Facts About Hearing Loss
Hearing loss is a common problem, which occurs for a variety of reasons. Some reasons for hearing loss include; age, disease, long term exposure to loud noise and heredity. It can be difficult to have a conversation with family, friends, doctors and it can be difficult to hear alarms or doorbells with hearing loss. Excessive earwax can temporarily reduce hearing. Unfortunately, most hearing loss is not reversible.
There are three parts to the ear. outer, middle and inner ear.
The outer ear consists of:
- Pinna - the area we see
- Ear canal
- Eardrum - tympanic membrane separating the pinna and ear canal
The middle ear consists of:
- Ossicles - three small bones sending the movement of the eardrum to the inner ear
The inner ear consists of:
- Cochlea - snail shaped organ for hearing
- Semicircular canals aiding balance
- Nerves from the inner that send sound information to the brain
How the Ear Works
When sound waves reach the eardrum via the ear canal it then vibrates. The sound waves are transferred by the middle ear’s tiny bones to the fluid filled inner ear. The fluid moves the hair cells that generate nerve impulses that are then taken to the brain by the cochlear nerve. The temporal lobe of the brain interprets the impulses as sound.
Presbycusis hearing loss is common, and it is a gradual loss that occurs with aging. In the U.S. approximately one-third of the population have some degree of hearing loss between the ages of 65 and 75, which jumps to one half of the people over 75 years of age. There are an estimated 466 million people worldwide with hearing loss.
There are four types of hearing loss, and they are defined as:
- Conductive - involves the middle or outer ear
- Sensorineural - involving the inner ear
- Mixed loss is a combination of conductive and sensorineural
- Auditory Neuropathy Spectrum Disorder
The degree of hearing loss may be mild, moderate, severe or profound. A person with severe hearing loss will hear very little speech and only loud sounds. A person with profound hearing loss will not hear any speech.
Conductive Hearing Loss
Sensorineural Hearing Loss
Hearing Loss Symptoms
There are several signs and symptoms of hearing loss, which include:
- Difficulty in understanding words, particularly with background noise
- Trouble in hearing consonants
- Muffling of speech and other sounds
- Asking other people to speak up or more clearly
- Withdrawal from conversations or avoidance of some social settings
- Needing to turn up the volume on the radio or television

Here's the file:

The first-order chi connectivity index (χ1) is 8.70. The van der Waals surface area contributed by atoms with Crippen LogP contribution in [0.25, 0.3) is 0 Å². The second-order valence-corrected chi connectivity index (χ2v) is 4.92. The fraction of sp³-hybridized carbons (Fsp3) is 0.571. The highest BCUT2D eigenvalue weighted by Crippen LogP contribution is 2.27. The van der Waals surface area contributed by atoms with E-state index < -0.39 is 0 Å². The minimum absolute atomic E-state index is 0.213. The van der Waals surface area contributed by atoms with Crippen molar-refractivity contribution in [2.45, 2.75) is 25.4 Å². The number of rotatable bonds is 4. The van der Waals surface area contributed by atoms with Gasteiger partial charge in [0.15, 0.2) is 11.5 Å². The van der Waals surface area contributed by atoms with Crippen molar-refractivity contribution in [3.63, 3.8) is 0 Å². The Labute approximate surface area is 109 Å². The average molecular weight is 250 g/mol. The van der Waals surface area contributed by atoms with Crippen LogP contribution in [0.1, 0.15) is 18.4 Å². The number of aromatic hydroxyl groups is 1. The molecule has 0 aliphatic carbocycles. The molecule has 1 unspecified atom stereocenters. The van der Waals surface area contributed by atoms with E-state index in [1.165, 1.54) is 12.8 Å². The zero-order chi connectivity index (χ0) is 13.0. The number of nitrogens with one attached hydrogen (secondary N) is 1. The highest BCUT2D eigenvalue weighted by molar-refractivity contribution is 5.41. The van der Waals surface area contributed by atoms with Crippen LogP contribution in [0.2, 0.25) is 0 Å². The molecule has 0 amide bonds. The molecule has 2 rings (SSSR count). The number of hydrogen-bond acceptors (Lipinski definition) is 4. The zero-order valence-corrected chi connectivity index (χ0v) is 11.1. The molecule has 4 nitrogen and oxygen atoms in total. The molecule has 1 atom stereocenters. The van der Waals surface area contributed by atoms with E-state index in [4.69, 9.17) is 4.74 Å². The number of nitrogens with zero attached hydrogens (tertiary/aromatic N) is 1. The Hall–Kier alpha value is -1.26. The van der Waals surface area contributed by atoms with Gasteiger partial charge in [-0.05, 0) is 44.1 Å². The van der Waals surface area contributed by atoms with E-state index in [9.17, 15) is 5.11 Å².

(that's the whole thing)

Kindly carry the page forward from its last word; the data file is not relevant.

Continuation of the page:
Diagnosis of Hearing Loss
There are several ways a physician will diagnose hearing loss, including:
- Physical examination to look for infection, excess earwax or structural issues
- A doctor may use the whisper test where one ear is covered and words are spoken at different levels
- Audiometer tests where an audiologist has you wear headphones and sounds are directed to both ears at various levels
- Tuning fork tests
Tinnitus is a perception of ringing or noise in the ears that affects 15% to 20% of people, which is a symptom of an underlying condition. Tinnitus can be a ringing, buzzing, roaring, clicking, hissing or humming in the ears. Subjective tinnitus is a noise that only you can hear and objective tinnitus is a noise that your doctor can also hear, which is rare. A common cause of tinnitus is inner ear hair cell damage. This condition is common with age related hearing loss. There are numerous other causes and no cure for this condition unless it is caused by earwax blockage.
Treatment for Hearing Loss
Treatments for hearing loss are limited with hearing aids being the most common successful option. Many people do not like using hearing aids, but often they are the best option for improving a person’s quality of hearing.
- Ear wax can be removed with suction or a small tool
- Surgical procedures that vary according to the cause of the hearing loss
- Hearing aids
- Cochlear implants for severe loss which amplifies sound and directs it into the ear canal. This will bypass damage or nonworking parts of the inner ear.
Hearing aids typically use the same basic parts to carry sounds into the inner ear to make them louder. Most of them are digital and have a battery. Hearing aids collect sounds from the environment and a computer chip amplifies that sound and converts them into a digital code to make them louder. These amplified sound waves are then delivered into sound waves and delivered to your eas through speakers.
Hearing loss is an issue many of us deal with, especially as we age. There are numerous reasons for hearing loss, but aging is the number one reason. There are some ways to help with hearing loss, but using a hearing aide is the number one aid for this problem.
This content is accurate and true to the best of the author’s knowledge and does not substitute for diagnosis, prognosis, treatment, prescription, and/or dietary advice from a licensed health professional. Drugs, supplements, and natural remedies may have dangerous side effects. If pregnant or nursing, consult with a qualified provider on an individual basis. Seek immediate help if you are experiencing a medical emergency.
© 2020 Pamela Oglesby